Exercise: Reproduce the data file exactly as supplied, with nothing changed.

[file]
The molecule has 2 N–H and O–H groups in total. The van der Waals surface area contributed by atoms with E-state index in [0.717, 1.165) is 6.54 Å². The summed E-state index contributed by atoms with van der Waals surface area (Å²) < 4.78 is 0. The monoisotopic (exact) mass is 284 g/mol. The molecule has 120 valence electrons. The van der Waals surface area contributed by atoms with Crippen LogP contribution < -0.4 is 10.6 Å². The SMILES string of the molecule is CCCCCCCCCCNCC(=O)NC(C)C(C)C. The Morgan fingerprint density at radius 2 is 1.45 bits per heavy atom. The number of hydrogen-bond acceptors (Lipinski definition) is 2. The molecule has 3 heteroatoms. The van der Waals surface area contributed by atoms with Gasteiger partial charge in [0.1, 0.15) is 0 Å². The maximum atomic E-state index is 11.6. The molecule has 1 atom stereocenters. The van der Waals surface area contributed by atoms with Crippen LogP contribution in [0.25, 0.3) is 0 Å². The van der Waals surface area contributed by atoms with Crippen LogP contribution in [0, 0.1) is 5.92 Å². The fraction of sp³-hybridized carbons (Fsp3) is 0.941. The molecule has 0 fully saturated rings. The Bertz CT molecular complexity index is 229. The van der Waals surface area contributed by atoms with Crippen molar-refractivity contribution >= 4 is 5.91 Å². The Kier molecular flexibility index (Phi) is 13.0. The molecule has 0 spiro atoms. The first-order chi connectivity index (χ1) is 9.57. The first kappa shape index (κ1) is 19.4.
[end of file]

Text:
The molecule has 2 N–H and O–H groups in total. The van der Waals surface area contributed by atoms with E-state index in [0.717, 1.165) is 6.54 Å². The summed E-state index contributed by atoms with van der Waals surface area (Å²) < 4.78 is 0. The monoisotopic (exact) mass is 284 g/mol. The molecule has 120 valence electrons. The van der Waals surface area contributed by atoms with Crippen LogP contribution < -0.4 is 10.6 Å². The SMILES string of the molecule is CCCCCCCCCCNCC(=O)NC(C)C(C)C. The Morgan fingerprint density at radius 2 is 1.45 bits per heavy atom. The number of hydrogen-bond acceptors (Lipinski definition) is 2. The molecule has 3 heteroatoms. The van der Waals surface area contributed by atoms with Gasteiger partial charge in [0.1, 0.15) is 0 Å². The maximum atomic E-state index is 11.6. The molecule has 1 atom stereocenters. The van der Waals surface area contributed by atoms with Crippen LogP contribution in [0.25, 0.3) is 0 Å². The van der Waals surface area contributed by atoms with Crippen LogP contribution in [0, 0.1) is 5.92 Å². The fraction of sp³-hybridized carbons (Fsp3) is 0.941. The molecule has 0 fully saturated rings. The Bertz CT molecular complexity index is 229. The van der Waals surface area contributed by atoms with Crippen molar-refractivity contribution >= 4 is 5.91 Å². The Kier molecular flexibility index (Phi) is 13.0. The molecule has 0 spiro atoms. The first-order chi connectivity index (χ1) is 9.57. The first kappa shape index (κ1) is 19.4.